As we know, Rosalie was turned into a vampire when she was gang raped by her drunken fiancé and his buddies and left for dead in the street. She hates that she’s a vampire because it means she can never have a child of her own, and she’s jealous of Bella for being human and choosing to give it up for Edward. Royal, on the other hand, was beaten to death by a rival gang leader while his fiancée laughed. Royal has no reason to hate Beau, yet he does. Beau cannot bear children either, and it’s never mentioned if Royal wanted fatherhood more than anything else. But let’s pretend he does: what’s stopping him from impregnating a human woman and raising the half-vampire baby just like Renesmee was? As far as we know, Royal hates Beau because Royal was meant to be for Edythe, but they weren’t compatible, and now Edythe has fallen in love with a human. Royal mentions that nothing in this life is worth living it, not even his sometimes wife and eternal partner, Eleanor, who’s the strong, brash one of the group (Emmet) and was almost killed fighting a bear. Thus making Eleanor the imposing one, yet Royal’s still taller than her. Anyway, why couldn’t Royal, the king of pretty boys, be attacked by women?
This happens again when Beau is attacked in Port Angeles by a mixed-gender group of people who believe he’s an undercover police officer. In Twilight, Bella is almost assaulted by a group of men who make it clear they want to rape her. While Bella actively tries to disengage with her group, Beau actively interacts with his to plead his innocence. There’s no threat of sexual violence there at all, similar to Royal. How is changing this proving anything? Women can be just as aggressive as men and a group of drunk women hollering after an underage boy is a scary thing to behold.
Some other gender flipped consequences I want to acknowledge:
Due to her gender, Carine had to spend quite a lot of time posing as nurse, and could only really come out as a doctor in more modern times. It was her father the preacher who led the hunt against the vampires, and the vampire followed him home and turned Carine before murdering her father.
The Volturi are run by the wives of Aro and Caius, Sulpicia and Athenodora, and Marcus. Aro apparently still murdered his sister, but the women found out and had him and Caius disposed of. Meyer seems to think that would make the Volturi less ‘corrupt’ but since we won’t see the events of the other books, we’ll never know.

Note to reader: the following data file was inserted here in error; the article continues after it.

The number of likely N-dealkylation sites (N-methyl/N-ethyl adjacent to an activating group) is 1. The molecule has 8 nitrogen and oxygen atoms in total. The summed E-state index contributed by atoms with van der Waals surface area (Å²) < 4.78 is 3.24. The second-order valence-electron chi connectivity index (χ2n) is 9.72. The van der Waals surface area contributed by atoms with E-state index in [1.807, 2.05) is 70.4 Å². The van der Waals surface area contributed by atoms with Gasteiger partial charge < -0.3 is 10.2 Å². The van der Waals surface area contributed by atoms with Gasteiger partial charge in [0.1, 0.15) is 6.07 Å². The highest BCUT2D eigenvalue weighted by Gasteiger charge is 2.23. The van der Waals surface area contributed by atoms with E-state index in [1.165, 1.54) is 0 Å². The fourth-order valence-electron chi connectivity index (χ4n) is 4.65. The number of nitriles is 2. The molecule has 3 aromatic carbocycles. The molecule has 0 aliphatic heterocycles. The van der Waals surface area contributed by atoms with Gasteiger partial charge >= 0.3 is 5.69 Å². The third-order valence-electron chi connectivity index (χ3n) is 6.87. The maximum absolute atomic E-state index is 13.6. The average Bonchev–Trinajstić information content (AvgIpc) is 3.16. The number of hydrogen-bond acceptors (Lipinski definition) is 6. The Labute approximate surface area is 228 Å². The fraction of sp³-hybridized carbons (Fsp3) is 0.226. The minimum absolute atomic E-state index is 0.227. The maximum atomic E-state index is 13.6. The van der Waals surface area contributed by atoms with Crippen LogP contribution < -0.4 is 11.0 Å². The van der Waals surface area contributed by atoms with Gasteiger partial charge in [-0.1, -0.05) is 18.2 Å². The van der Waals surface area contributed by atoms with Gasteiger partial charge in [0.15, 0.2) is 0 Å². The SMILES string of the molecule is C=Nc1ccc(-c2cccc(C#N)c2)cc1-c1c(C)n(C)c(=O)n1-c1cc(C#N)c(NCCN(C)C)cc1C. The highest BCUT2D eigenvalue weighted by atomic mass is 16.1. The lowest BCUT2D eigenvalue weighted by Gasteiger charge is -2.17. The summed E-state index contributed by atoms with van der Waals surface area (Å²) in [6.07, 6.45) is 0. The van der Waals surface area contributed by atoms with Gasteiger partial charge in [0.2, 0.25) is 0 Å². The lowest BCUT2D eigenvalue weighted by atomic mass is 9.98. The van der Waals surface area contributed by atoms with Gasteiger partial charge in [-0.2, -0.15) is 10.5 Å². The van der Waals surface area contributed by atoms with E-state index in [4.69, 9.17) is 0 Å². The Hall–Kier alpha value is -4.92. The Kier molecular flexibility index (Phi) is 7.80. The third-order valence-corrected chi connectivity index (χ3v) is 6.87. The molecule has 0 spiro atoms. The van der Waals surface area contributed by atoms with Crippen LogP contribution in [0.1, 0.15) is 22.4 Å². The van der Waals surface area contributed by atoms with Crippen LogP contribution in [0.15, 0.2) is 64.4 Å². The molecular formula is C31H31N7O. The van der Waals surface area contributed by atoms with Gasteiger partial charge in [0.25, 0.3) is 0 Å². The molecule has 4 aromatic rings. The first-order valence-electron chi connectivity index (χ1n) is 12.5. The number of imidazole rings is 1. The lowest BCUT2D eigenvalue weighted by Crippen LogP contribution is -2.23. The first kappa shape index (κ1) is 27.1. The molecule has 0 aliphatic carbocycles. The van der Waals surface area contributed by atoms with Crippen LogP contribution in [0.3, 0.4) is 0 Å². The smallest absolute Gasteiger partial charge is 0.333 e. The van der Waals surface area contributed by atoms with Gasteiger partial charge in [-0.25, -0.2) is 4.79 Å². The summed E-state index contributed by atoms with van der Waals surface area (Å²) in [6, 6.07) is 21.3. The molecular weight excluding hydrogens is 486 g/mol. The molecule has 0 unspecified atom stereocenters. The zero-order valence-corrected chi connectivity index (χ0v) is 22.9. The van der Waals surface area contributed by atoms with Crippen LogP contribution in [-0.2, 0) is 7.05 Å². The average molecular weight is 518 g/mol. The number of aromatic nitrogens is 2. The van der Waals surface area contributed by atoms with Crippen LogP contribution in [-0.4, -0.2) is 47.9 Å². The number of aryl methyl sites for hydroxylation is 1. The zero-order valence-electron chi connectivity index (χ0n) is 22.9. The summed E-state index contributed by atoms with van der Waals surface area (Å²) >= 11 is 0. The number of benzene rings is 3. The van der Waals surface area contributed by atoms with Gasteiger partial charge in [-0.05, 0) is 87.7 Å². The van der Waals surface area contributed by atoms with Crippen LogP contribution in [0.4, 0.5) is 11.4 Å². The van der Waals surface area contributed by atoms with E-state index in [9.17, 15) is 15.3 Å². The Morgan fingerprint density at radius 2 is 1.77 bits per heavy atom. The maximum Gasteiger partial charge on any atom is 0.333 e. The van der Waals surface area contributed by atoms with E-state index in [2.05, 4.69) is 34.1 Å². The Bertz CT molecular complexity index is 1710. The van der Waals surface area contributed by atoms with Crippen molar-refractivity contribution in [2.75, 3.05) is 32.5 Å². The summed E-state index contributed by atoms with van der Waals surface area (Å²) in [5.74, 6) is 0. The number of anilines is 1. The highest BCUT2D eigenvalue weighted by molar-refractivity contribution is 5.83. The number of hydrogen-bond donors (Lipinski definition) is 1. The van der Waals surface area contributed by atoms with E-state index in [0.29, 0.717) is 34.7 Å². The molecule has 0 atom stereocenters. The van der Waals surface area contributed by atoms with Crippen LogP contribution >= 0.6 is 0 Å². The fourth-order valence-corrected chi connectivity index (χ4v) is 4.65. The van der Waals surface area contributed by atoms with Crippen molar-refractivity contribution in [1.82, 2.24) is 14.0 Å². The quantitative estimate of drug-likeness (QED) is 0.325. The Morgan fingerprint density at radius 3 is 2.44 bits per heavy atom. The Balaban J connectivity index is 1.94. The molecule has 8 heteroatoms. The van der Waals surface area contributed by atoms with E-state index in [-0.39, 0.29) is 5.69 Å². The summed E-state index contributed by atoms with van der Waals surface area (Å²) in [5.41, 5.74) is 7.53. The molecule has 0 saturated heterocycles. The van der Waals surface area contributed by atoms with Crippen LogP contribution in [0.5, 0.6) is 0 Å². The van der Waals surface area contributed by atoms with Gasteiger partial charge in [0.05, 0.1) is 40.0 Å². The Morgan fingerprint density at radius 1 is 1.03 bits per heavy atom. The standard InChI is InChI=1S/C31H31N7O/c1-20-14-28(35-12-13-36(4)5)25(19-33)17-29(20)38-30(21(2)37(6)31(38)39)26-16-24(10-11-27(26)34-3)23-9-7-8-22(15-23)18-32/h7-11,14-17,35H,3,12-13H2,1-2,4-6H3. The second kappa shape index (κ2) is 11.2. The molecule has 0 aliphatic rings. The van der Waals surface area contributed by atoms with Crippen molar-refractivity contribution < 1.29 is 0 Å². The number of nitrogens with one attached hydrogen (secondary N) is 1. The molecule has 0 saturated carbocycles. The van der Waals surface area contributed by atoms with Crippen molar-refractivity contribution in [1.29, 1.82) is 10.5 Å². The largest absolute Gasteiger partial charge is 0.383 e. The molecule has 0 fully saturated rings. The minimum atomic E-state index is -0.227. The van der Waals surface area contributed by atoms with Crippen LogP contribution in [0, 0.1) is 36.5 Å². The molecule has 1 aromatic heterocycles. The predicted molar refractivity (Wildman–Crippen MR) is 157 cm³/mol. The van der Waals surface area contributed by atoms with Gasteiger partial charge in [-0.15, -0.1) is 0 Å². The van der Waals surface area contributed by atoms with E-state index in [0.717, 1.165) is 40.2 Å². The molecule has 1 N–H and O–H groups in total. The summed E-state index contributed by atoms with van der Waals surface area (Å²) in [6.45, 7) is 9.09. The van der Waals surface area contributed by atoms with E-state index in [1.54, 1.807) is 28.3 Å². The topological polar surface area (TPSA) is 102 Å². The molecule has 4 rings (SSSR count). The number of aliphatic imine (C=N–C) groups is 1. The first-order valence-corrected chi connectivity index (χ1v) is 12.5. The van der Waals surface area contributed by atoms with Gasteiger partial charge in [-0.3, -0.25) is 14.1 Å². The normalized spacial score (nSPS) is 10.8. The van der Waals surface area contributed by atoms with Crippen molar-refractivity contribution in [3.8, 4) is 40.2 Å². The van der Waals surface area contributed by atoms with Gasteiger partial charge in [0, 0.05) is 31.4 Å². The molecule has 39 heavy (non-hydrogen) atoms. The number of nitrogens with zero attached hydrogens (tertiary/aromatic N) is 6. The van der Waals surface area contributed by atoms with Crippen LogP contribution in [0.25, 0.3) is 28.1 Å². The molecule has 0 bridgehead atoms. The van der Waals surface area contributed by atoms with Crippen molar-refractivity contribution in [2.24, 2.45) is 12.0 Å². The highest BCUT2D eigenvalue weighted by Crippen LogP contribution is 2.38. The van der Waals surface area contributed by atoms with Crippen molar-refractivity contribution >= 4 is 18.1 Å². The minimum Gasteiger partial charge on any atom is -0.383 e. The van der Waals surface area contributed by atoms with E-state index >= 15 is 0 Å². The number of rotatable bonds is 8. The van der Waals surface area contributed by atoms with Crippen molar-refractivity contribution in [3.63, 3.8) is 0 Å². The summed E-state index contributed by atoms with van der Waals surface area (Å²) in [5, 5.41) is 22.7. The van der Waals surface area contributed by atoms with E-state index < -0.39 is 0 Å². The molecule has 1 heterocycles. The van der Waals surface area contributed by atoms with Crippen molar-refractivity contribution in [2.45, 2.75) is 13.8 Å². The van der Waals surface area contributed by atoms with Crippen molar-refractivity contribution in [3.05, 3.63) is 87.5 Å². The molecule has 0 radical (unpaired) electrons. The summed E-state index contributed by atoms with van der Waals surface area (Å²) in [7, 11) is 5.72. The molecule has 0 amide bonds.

And now I’m going to talk about the ending. This is different to Twilight, because Beau left the airport five minutes before Bella did, which means it gave the vampire bite longer to spread its venom, and by the time Edythe reached Beau, he was too far gone. Beau became a vampire and in the last hurried pages of the book we see his funeral, which upset me more than it probably should have, because Charlie. Poor Charlie. Beau’s last words to him were horrific, and the last message he left his mother was awful, too. To fake his death rather than doing a Bella where she got to keep in touch with her family, well that was just mean. Poor Charlie must feel like a failure – he couldn’t do a dad’s job, which is to keep his son alive. Beau seems to be OK with it, but I kind of feel like Charlie just got screwed over. His son is still alive (in a way), enjoying his life, but Charlie thinks he’s dead. I don’t think he’d ever get over it, and I think it’s a horrible thing to do to a character who tried to love his son but had no clue on how to be a dad.
Is Life and Death is worth reading? Well, maybe if you have an urge to read Twilight again it would do as a replacement. The gender reversal doesn’t really prove that Beau is just as helpless as Bella because both of the sexual assaults are nullified by virtue of the gender flip. I was entertained for the most part, but it’s probably the third or fourth time I’ve read Twilight, and sometimes those endlessly long, boring conversations were just endlessly long and boring.
Overall I enjoyed my time, but I took my time reading it and I was primarily interested in the possession of power and the roles of the men who were more maternal in Twilight, like Rosalie and Esme.